From the archives of the Roaring Fork Valley Journal

Aug. 25, 1977

Several years of litigation came to a close when a judge ordered the sale of some 90 residential lots that were part of the defunct Marble Ski Area. The envisioned resort community might have had a population of up to 20,000 during peak seasons, but the company ended up filing for bankruptcy after drawing opposition from local environmentalists and state commissions alike. (There now numerous homes in the area.)

In other news… Costilla County Cookie Champion Marian Carter shared her assertion that the reason the price of cookies keeps going up “is that the Democratic Congress spends money it doesn’t have.”

Aug. 27, 1987

The Highway Department was reportedly seriously considering leasing the public right of way around Penny Hot Spring to adjacent landowners who opposed nudity at the spring. The Grange family, who owned land across the river had already bulldozed the old bathhouse and complained about indecent exposure at the springs and trespassing by waders. Roy Rickus,  the unofficial architect of the pool, countered that it was “sacrilege” to wear a swimming suit there. At the time, no tickets had been issued and the right of way remained public.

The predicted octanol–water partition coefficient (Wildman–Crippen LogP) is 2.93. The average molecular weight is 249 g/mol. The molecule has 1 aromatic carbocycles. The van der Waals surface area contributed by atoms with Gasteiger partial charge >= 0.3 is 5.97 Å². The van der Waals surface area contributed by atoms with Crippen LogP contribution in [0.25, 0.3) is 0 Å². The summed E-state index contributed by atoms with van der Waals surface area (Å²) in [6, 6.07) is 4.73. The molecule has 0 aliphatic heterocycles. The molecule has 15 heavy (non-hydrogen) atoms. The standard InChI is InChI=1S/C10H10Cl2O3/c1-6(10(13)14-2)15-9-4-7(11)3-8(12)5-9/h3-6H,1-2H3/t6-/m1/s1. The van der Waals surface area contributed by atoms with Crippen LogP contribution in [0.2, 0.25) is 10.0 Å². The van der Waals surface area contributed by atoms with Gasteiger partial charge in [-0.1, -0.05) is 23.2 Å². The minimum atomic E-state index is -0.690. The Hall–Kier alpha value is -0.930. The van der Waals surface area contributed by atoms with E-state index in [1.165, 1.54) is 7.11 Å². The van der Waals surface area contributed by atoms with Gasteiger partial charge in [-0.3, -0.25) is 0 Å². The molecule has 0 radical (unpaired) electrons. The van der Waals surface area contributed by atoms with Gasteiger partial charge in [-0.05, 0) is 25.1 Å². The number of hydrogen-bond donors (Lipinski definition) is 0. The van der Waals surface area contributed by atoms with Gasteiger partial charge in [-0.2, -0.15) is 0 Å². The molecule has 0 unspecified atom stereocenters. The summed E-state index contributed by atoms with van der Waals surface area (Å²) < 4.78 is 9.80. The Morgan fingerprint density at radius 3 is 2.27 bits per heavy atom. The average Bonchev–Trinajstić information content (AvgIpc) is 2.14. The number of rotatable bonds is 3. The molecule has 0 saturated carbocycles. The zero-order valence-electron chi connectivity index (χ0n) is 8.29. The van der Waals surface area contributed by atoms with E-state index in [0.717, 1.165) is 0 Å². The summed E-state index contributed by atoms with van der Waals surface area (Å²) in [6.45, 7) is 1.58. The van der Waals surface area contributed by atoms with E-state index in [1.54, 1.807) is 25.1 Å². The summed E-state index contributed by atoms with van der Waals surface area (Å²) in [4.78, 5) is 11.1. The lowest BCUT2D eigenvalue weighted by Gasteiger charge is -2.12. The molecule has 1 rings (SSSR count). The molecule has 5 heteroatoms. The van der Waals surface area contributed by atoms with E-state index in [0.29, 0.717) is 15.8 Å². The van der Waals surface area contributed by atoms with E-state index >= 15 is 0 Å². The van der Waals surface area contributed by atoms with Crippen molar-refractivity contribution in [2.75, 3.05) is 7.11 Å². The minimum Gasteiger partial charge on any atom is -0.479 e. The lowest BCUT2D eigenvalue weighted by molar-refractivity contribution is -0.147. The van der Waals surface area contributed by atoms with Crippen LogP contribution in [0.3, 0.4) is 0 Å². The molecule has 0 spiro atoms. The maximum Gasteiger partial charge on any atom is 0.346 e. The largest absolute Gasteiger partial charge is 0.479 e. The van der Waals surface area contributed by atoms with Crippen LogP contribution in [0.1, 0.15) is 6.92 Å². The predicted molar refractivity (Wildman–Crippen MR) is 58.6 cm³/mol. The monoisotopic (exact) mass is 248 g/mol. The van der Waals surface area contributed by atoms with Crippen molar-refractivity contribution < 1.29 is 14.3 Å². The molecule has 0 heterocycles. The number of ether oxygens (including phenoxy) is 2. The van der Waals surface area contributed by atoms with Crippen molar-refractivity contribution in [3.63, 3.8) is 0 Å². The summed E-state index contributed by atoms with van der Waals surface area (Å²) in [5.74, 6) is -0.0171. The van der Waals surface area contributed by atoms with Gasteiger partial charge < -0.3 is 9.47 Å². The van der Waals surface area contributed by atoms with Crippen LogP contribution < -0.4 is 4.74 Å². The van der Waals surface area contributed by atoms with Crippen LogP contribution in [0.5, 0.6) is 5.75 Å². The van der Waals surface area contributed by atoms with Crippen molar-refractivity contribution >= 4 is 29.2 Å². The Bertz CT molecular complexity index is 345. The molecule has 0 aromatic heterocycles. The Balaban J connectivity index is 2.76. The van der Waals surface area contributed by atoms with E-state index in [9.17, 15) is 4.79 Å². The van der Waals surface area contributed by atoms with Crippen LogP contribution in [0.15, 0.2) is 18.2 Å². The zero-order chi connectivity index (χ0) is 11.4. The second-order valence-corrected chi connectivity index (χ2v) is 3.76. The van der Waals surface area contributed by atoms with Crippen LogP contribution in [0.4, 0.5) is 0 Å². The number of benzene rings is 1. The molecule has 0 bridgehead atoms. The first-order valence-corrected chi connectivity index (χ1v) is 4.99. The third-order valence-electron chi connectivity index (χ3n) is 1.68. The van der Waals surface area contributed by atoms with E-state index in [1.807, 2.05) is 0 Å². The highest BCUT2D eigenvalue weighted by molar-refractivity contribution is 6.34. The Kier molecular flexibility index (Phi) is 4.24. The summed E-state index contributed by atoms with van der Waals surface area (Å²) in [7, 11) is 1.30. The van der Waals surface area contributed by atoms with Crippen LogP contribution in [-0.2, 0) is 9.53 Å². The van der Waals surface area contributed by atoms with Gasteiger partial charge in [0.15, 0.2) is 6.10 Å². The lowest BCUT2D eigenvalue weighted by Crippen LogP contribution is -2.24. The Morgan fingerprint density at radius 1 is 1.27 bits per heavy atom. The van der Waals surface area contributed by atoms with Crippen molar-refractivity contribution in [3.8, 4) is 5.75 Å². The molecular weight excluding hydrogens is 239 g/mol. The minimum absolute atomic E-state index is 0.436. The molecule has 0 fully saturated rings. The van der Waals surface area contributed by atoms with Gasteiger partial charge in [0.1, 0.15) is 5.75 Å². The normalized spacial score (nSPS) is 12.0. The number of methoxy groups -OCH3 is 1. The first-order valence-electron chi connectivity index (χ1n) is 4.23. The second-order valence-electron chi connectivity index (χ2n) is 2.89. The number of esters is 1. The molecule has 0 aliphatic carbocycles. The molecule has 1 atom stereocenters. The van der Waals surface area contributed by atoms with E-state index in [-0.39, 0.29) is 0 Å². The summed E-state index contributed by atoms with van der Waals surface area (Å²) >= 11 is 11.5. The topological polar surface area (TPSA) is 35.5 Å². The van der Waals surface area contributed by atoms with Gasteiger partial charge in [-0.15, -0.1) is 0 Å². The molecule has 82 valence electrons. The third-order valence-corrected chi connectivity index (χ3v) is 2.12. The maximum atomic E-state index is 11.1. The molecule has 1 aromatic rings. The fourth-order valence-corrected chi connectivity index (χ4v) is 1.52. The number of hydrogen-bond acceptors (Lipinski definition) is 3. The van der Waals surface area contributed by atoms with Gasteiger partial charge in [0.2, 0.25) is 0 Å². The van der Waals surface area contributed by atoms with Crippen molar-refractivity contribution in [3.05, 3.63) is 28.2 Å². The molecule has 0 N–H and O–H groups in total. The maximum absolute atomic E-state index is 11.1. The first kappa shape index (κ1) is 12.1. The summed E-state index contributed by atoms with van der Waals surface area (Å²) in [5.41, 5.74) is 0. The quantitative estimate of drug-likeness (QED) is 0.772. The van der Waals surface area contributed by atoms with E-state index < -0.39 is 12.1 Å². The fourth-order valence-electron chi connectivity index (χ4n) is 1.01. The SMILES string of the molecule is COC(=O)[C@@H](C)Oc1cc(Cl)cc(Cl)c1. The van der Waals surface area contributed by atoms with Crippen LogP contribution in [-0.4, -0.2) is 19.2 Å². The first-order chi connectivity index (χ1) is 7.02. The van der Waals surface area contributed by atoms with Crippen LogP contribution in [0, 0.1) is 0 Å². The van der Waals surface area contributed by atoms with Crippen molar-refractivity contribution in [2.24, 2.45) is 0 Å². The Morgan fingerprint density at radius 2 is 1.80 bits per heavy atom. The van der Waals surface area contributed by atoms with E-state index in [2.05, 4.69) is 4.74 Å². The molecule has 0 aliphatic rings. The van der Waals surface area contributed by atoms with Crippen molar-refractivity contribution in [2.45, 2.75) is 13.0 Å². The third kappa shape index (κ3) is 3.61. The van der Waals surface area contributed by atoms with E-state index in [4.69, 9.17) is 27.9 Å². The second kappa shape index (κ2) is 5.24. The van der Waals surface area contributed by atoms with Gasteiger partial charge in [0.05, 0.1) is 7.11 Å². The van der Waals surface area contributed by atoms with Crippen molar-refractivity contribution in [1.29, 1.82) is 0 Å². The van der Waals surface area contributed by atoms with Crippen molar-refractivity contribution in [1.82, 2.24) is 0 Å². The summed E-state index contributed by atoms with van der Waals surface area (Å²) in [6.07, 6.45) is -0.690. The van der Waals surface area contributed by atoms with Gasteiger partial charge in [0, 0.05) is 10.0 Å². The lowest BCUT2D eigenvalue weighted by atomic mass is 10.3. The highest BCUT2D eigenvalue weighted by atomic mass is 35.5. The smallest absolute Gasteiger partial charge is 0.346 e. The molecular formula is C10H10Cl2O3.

In other news… The Cattlemen’s Association’s closure of a road between the old Marion townsite and Four Mile alarmed the Sopris Snowriders (but they eventually came to an agreement).

Aug. 28, 1997

The aging Satank bridge was closed to pedestrians after a county inspection deemed the 100 foot span unsafe. Vehicular traffic had already been barred for several years, although residents reported that some motorcyclists might be using it. Attempts to shore up the untreated timbers over the years had met with middling success, and Garfield County Road and Bridge Supervisor King Lloyd suspected it would be torn down within 15 years. (In fact, the bridge underwent a complete restoration and is now once again open to pedestrians, though not cars.)

In other news… In his “Life Cycles” column Steve Wolfe proposed a road biking route to Aspen that bypassed Highway 82 (years before the Rio Grande trail would make it easy).

Aug. 30, 2007

Carbondale Middle School was unexpectedly staying put due to asbestos mitigation in the old Roaring Fork High space. The district was working to hunt down modulars to accommodate the addition of the fifth grade, which had previously been part of the elementary school. CMS staff remained positive as they unpacked boxes in the same rooms where they had packed them the previous week, with Principal Cliff Colia referring to the hiccup as “just a little distraction.” Added language arts teacher Adam Carballeira, “If I have four walls and a roof, then I can teach.”

In other news… Carbondale Trustees gave conditional approval to a plan for the 26-unit Mountain Sage Townhomes between Main Street and Colorado Avenue.